ChalkTalk: Holding a masters degree in physics yourself, how important is education for women?

Samar: Education for women is very important. Even If I can’t pursue my career in physics, the university life, the school life, the different experiences, and the events that I attended during my university life, all of them have enlightened me about what to choose and what not to choose. Education gave me the strength, the confidence and made me mentally independent, now I can choose for myself. All my life, I had been following people, but once you are educated, you realize that it’s your life and you have to set your own terms and rules.

Education is necessary for a woman, because she has to teach and guide the next generation as well. Women make more than 50% of our population so how can the country progress when women won’t be educated. It needs an entire team to prosper.

ChalkTalk: Are there any proper platforms in Pakistan for girls interested in cycling?

Samar: There are no proper platforms for cycling and any other sports except cricket in Pakistan, unfortunately. There is no financial support, academies, clubs, or coaching for any sports besides cricket. When I started cycling and even now, people send me queries that they can’t find affordable cycles, helmets, or gloves or any other equipment essential for cycling. There are few shops in big cities like Karachi, Lahore, and Islamabad having international sports brands where one cycle costs one or two lac rupees. People can’t easily afford it. I couldn’t afford it either. I purchased my first cycle that was second-handed and costed me 25,000-30,000 Rupees. All other items I bought from Sunday market.

Every athlete is making self-efforts in Pakistan. Our media is not projecting us. Private and corporate sectors don’t own or sponsor our athletes either. It’s the responsibility of corporate sectors, government, and media to own the people who are making efforts to make Pakistan proud.

ChalkTalk: Women are generally thought to be the weaker sex. What is the perception of women in sports?

Samar: When I was entering glaciers with my bike, it was very hard to find a team. Whoever I approached, they used to laugh at me. That I am a girl hailing from Pakistan. Foreigners are strong whereas how will I do it. Secondly they used to think that who takes a cycle on mountains. They didn’t trust me. Finally when I got my team and entered the glaciers and made a record by coming out successfully within the allotted time, they got really amazed. Step by step I proved it that not only boys, but our girls can take risks too and are strong.

Women of Pakistan are the strongest women I have ever seen because of the hardships, difficulties and resilience we go through. We have social barriers. We have financial challenges. We have responsibilities of managing family life, but still you will see women rising everywhere now a days and have proven themselves as strongest women of Pakistan. Samina Baig, Noreena in squash, Anita Karim to name a few. All we need is to support them. Our women are capable to do everything.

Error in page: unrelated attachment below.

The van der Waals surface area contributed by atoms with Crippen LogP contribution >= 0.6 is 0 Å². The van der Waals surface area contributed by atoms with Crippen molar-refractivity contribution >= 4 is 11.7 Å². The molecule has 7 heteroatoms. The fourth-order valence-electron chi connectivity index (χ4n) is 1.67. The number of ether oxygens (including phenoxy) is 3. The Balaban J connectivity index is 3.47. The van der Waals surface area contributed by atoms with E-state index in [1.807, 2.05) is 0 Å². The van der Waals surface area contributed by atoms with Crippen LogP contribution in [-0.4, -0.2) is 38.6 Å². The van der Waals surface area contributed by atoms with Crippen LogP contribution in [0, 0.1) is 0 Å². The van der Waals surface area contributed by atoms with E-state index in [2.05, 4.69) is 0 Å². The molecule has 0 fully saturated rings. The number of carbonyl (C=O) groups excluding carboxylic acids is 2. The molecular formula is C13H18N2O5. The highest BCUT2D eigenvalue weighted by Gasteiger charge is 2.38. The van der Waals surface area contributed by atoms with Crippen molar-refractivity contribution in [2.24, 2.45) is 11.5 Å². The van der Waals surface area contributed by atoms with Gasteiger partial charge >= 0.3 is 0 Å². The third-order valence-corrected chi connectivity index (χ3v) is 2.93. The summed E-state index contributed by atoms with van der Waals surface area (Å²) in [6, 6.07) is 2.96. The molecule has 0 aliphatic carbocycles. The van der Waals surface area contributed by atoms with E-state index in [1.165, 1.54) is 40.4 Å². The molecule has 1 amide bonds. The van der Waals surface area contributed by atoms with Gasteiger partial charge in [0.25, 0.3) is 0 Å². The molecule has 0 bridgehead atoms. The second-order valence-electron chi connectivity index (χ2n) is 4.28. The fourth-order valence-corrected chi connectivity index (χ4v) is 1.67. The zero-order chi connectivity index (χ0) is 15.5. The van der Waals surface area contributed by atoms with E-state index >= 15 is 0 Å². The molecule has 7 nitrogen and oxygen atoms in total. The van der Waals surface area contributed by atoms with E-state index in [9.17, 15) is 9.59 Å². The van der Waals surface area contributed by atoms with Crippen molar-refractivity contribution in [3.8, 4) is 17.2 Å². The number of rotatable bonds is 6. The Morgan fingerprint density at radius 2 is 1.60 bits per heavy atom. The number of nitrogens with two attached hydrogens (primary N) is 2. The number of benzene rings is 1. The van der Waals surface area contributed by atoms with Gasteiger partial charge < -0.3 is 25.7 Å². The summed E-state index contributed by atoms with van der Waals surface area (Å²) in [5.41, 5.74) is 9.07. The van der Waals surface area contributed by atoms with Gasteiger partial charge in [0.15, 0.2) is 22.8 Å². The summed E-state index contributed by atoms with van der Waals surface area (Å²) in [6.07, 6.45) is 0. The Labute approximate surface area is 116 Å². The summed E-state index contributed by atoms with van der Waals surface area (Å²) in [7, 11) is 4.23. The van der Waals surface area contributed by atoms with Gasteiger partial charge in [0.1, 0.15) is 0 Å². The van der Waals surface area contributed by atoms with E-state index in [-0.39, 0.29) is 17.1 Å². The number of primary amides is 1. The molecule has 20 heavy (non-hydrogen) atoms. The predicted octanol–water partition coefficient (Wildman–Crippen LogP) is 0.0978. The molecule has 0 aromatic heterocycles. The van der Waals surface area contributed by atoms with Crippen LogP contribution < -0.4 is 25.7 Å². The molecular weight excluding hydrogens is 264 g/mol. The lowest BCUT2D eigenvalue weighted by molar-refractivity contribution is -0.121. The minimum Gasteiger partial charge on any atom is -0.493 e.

ChalkTalk: What are your future plans?

Samar: I was recently selected by US department of states for global sports mentoring program. With their teaching and mentorship I launched my own sports initiative. It is called ‘Samar Camp”. I have started training youth specially women in outdoor adventure sports. My aim is to introduce all categories of adventure sports in Pakistan so that we can prepare professional athletes who can reach Olympics and other international sports. We have to launch those platforms that we currently don’t have as soon as possible. That’s why I am working on outdoor sports.

ChalkTalk: Any message you would like to give for Pakistani women on account of women’s day?

Samar: I want to address the women of entire world and say that please don’t wait for miracles to happen and rescue you. It’s time to believe in yourself, discover your strength and potential and stand for your rights. Whatever resonates with your heart, whatever you think you can work on for your name, for your family and for your country, you should stand up for that and live the life on your own terms and inspire other people at the same time. We have a lot of issues to solve around education, health and sports. It’s the time that our women should stand, participate and solve those issues and prove themselves.

We had a heartfelt conversation with Samar and wish her the very best for her future endeavors so that she continues to make our country proud.

Taskeen Fatima is a post teenage adult and a computer science graduate. She is a passionate reader with a flair for writing. Mother to a boy and a freelance content writer by profession, she is also a thalassophile by nature and a mommy blogger by hobby!